Abstract = {The Internet has traditionally concentrated on availability: maintaining end-to-end connectivity in the face of unreliable systems and network congestion. Many emerging applications, however, require predictable performance and support for multi-party communication from the network service; at the same time, advances in networking technology have led to development and deployment of high-speed networks. The combined consideration of the stringency of the requirements of real-time communication and the high bandwidth provided by the new network technologies raise an interesting set of scaling and efficiency problems. This dissertation investigates mechanisms for supporting multi-party real-time communication in packet-switching networks. <p>We first present the work done by the Tenet Group at Berkeley in designing and building network protocols for supporting unicast real-time communication. These protocols serve as the framework for our research; given the framework, we describe a few salient issues that arise in multi-party communication: managing multicast group membership, supporting dynamic changes in these groups, and supporting heterogeneity in receivers. We then introduce the ideas that form the basis of the research effort: exploiting the characteristics of multi-party communication to improve the efficiency in using network resources; providing the network managers with effective ability to control the network resources; and providing a more usable service to the network users. <p>The traditional approach to supporting real-time communication allocates network resources to individual connections; this approach provides well-defined performance guarantees that are independent of other network traffic. To improve network resource utilization without sacrificing well-defined guarantees, we present resource sharing, which exploits relationships among connections to share resource allocations among them; the applications maintain complete control over the sharing as they explicitly specify these relationships. With resource sharing, for large conferences with a bounded number of concurrent speakers, resource requirements do not increase with the number of potential speakers. Therefore, resource sharing is an important tool for economically providing real-time performance guarantees for large conferences. <p>For real-time communication services to achieve widespread usage, it is important that the protocols and schemes provide good capability for the network's management to control the allocation of resources. For this capability, we present resource partitioning, i.e., distributing the different resources available at any system among a number of partitions. Resource partitioning can then be used to form virtual private sub-networks. These sub-networks have many applications: the network management can keep a small fraction of resources for management and fault-handling traffic, or for non-real-time traffic; and better support for mobile computing and for advance reservation of real-time connections. <p>Conferencing and other important distributed multi-party multimedia applications would benefit from a network service that provides support for advance reservations. The network service clients who wish to set up multimedia multi-party meetings need to schedule those meetings in advance to make sure that the participants will be able to attend, and would like to obtain assurances that the network resources will be available for the entire duration of the meeting. We have devised mechanisms for reserving resources for real-time connections in advance. <p>We have devised mechanisms for resource sharing, resource partitioning, and advance reservations; it is critical that these mechanisms work well together, and with other components of our real-time communication system (e.g., routing). We have designed and implemented the Tenet Protocol Suite 2, which incorporates these mechanisms to provide network support for multi-partyreal-time communication. Simulation results show that these mechanisms interact well with one another; preliminary results from a measurement study show that the protocols are effective in supporting guaranteed performance multi-party applications in an internetworking environment.}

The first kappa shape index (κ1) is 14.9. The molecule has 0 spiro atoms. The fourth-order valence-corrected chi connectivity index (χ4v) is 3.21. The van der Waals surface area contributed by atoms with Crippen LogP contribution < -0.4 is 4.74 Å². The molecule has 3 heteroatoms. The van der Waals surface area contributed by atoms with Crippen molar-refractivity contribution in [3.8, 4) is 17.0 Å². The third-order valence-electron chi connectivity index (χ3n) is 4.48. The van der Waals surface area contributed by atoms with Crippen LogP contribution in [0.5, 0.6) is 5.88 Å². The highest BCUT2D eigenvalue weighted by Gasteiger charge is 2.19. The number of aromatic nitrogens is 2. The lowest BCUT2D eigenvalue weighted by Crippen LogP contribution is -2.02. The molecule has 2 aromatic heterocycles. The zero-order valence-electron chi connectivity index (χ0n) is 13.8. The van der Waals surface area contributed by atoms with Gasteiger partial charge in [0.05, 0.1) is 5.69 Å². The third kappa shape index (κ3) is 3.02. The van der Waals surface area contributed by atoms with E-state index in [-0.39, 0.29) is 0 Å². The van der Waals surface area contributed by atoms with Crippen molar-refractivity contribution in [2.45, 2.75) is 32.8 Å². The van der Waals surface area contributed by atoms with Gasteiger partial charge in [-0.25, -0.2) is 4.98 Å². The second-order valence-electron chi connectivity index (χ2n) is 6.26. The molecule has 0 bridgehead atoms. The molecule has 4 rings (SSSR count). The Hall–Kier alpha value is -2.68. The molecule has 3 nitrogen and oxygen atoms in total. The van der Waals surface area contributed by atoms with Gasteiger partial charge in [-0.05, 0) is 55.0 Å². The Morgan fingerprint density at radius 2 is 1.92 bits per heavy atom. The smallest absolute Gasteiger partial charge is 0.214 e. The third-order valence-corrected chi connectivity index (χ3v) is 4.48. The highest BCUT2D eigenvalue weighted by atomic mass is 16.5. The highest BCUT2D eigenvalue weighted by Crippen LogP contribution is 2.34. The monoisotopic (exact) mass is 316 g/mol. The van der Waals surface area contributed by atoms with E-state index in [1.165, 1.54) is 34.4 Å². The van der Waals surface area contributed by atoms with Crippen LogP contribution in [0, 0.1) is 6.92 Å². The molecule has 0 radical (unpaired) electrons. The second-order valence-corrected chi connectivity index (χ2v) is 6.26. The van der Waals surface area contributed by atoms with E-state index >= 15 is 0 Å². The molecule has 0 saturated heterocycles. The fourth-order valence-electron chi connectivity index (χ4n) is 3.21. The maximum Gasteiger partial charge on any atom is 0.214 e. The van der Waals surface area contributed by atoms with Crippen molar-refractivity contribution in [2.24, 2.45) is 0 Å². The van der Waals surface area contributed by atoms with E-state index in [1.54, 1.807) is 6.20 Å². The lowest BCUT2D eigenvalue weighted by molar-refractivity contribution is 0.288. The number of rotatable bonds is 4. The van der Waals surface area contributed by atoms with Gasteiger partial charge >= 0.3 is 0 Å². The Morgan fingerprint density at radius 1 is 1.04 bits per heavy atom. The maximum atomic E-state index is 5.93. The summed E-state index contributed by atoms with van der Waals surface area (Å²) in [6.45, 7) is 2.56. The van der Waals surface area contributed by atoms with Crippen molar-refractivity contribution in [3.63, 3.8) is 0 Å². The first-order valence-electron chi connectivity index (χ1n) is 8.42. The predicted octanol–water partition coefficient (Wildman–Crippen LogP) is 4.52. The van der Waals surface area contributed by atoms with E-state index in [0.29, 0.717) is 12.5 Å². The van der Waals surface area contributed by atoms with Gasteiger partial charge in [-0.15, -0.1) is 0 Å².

}

EndNote citation:

%0 Thesis
%A Gupta, Amit
%T Multi-Party Real-time Communication in Computer Networks
%I EECS Department, University of California, Berkeley
%D 1996
%@ UCB/CSD-96-896
%U http://www.eecs.berkeley.edu/Pubs/TechRpts/1996/5358.html
%F Gupta:CSD-96-896